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Bladder cancer is responsible for approximately
3% of all malignancies diagnosed in
Australia each year. Bladder cancer is more common in men than women
affects people over 60 years of age.
Bladder cancer that is at an early stage of growth may not produce
any noticeable signs
or symptoms. Common signs of bladder cancer include haematuria (bloody
urine that looks
red or rusty), which is usually painless and may appear only from
time to time over a
period of months, a burning sensation during urination and a need
to urinate often.
It is important to note that these symptoms can also be characteristic
of urinary tract infection.
When bladder cancer causes noticeable symptoms, these symptoms are
to the irritation brought about by tumour growth. Irritable symptoms
that is frequent, urgent, painful or difficult. These symptoms are
more common among
patients with ‘carcinoma in situ’ (CIS), cancer that has not spread
and is still "in place".
In fact, irritable urination (emptying of the bladder) may be the
only noticeable symptom
of CIS. Since irritable such symptoms also are caused by bacterial
infections and kidney
stones, it is essential to see your doctor to make an accurate diagnosis.
A qualified doctor
should evaluate any symptoms that last longer than 2 weeks.
If a bladder tumour blocks a ureter (one of the two tubes that pass
urine out of the kidneys
and into the bladder), patients may experience pain in the side of
the body between the
ribs and the top of the hip. In some cases, tumour growth may constrict
the urethra (the
tube that passes urine from the bladder out of the body) and slow
the flow of the urine
stream. Bladder cancers may also shed pieces of dead tissue, fragments
of other tissue
and other forms of tumour related matter that are then passed out
with the urine.
If the tumour has spread beyond the bladder to surrounding tissue,
the patient may
experience pelvic pain. In addition, metastases from a bladder cancer
may cause secondary symptoms, such as bone pain at the site of the
new cancer or leg swelling (oedema) due to
the involvement of the lymph nodes. Bladder cancer that has progressed
to the point of organ invasion and metastases may eventually cause
the patient to lose weight and feel fatigued. Anaemia and high blood
levels of urea and other metabolic by-products, often due to urinary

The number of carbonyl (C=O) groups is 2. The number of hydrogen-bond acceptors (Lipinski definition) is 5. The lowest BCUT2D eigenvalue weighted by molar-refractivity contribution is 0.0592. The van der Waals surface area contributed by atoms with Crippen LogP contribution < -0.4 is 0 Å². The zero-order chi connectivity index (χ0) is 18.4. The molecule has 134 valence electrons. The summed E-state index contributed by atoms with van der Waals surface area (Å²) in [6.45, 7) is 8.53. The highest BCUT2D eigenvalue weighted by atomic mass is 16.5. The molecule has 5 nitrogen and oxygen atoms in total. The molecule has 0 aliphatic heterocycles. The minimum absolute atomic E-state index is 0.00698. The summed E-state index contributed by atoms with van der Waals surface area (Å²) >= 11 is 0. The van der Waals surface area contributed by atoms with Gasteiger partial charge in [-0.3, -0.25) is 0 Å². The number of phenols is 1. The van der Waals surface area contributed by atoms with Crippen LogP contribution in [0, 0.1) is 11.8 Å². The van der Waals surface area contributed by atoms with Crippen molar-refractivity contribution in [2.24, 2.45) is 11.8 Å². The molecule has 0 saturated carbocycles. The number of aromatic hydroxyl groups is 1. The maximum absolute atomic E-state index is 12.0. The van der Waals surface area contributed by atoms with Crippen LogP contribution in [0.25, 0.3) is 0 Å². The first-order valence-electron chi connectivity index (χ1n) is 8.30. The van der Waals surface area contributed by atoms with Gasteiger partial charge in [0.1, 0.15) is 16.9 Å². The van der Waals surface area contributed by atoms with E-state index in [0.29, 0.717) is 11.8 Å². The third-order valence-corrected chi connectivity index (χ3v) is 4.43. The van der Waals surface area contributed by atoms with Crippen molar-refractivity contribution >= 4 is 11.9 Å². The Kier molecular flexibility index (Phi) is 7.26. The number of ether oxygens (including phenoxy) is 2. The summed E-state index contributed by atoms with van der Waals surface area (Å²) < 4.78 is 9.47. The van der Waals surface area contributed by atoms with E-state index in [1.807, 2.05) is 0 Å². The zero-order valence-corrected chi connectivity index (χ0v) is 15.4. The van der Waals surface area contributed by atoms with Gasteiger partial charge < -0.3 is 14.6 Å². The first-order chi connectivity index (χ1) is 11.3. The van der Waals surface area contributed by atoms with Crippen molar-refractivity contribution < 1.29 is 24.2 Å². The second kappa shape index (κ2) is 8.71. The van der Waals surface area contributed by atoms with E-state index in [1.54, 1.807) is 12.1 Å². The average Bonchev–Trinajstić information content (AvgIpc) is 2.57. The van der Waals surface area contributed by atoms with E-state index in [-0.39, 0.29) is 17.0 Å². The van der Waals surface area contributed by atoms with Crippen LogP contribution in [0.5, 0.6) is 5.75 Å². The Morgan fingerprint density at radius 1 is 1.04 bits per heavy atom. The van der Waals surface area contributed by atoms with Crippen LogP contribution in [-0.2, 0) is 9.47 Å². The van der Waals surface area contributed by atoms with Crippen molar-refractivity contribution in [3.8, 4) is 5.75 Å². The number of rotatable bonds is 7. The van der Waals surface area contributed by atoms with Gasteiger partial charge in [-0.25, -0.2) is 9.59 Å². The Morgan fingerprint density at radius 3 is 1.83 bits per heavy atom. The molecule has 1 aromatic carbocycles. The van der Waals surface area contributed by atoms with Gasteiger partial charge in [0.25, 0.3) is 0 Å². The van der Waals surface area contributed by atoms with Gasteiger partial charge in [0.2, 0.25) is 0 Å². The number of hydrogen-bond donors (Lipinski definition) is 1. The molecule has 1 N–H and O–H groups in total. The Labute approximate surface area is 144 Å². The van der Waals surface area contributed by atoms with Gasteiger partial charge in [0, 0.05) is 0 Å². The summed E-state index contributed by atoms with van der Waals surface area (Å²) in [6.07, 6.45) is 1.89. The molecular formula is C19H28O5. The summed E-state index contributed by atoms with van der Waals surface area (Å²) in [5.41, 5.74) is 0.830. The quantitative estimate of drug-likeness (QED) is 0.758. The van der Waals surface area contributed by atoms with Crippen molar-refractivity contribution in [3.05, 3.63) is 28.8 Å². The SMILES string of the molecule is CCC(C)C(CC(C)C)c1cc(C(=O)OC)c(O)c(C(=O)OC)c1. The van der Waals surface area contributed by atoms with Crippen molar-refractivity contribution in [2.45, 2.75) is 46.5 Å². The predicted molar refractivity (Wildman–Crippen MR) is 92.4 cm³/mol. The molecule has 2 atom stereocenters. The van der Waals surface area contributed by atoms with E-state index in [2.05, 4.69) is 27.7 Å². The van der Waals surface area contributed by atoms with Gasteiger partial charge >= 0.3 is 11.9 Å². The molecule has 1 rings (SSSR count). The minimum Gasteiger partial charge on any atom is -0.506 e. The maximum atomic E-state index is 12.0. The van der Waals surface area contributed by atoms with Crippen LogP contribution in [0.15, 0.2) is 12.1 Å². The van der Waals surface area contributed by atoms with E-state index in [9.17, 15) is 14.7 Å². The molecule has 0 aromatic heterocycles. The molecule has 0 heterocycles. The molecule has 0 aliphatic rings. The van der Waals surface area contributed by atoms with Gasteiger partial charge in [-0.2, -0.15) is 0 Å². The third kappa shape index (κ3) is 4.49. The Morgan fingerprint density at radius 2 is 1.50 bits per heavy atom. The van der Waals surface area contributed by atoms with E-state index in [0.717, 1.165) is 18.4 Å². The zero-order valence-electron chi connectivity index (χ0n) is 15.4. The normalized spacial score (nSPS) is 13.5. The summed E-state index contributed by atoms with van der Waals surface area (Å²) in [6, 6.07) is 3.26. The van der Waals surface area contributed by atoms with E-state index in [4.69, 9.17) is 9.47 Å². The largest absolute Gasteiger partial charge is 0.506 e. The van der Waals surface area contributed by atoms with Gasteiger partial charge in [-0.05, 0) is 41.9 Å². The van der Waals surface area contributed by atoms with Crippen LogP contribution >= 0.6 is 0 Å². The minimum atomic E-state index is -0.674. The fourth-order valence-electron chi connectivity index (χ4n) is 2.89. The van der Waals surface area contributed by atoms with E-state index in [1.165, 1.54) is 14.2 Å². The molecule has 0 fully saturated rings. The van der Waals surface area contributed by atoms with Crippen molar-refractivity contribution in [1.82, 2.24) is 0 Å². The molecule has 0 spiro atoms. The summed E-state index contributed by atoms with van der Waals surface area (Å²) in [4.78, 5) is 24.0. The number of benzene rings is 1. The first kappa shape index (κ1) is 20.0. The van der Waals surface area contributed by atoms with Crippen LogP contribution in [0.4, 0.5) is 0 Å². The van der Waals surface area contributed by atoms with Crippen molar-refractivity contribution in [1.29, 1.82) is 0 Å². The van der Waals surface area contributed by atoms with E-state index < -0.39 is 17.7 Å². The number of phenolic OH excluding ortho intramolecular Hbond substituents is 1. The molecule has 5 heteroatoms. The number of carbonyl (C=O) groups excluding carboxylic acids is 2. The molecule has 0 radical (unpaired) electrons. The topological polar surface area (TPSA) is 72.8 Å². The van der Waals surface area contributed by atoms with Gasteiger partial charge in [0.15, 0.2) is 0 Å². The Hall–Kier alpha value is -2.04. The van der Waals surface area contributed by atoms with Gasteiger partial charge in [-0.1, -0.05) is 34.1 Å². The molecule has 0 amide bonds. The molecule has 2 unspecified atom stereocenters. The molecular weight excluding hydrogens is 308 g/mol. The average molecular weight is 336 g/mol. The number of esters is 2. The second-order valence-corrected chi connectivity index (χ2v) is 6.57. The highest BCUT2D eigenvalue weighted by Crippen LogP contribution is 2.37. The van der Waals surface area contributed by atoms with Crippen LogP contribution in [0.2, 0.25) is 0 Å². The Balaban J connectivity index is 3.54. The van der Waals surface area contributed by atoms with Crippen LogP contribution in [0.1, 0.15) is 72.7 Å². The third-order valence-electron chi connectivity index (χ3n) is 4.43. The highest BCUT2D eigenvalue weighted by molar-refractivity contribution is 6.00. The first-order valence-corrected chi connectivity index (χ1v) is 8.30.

tract obstruction, may be further indications of late-stage bladder
If there is blood in the urine, or any of the other symptoms mentioned
your doctor will need to conduct some physical examinations in order
to formulate an
During a cystoscopy a thin flexible tube with a light and a camera
lens is inserted into the
urethra and up into the bladder, allowing the doctor to look at the
inner lining of the bladder
and check for any abnormalities or suspicious looking tissue. The
doctor may also take a
biopsy that can be examined more closely in a laboratory allowing
an accurate diagnosis
to be made.
Intravenous Pyelogram (IVP)
A special dye is injected your arm that travels through the bloodstream
to the urinary tract,
which in turn is then picked up through an x-ray. This process allows
a doctor to see if there
are any abnormalities in the bladder or urinary tract.
There are a number of possible treatments available to patients diagnosed
cancer. These include Chemotherapy (see chemo information), Radiation
Surgery. A number of treatments may be used in conjunction with each
examples being the use of pre-operative Radiation Therapy to shrink
the tumour or slow
its growth, or Intra-vesical therapies such as systemic chemotherapy.
The choice of treatments depend on a number of factors, including
your age, general health
and the extent and stage of the tumour. Discuss this with your doctor
to ascertain the most appropriate course of treatment for you.
Bladder cancers that have grown into surrounding tissue usually require
Tumors that have invaded the muscle or tissue around the bladder need
For women, a standard form of surgery is a Radical Cystectomy, which
away the entire bladder and associated tissues, with Pelvic Lymphadenectomy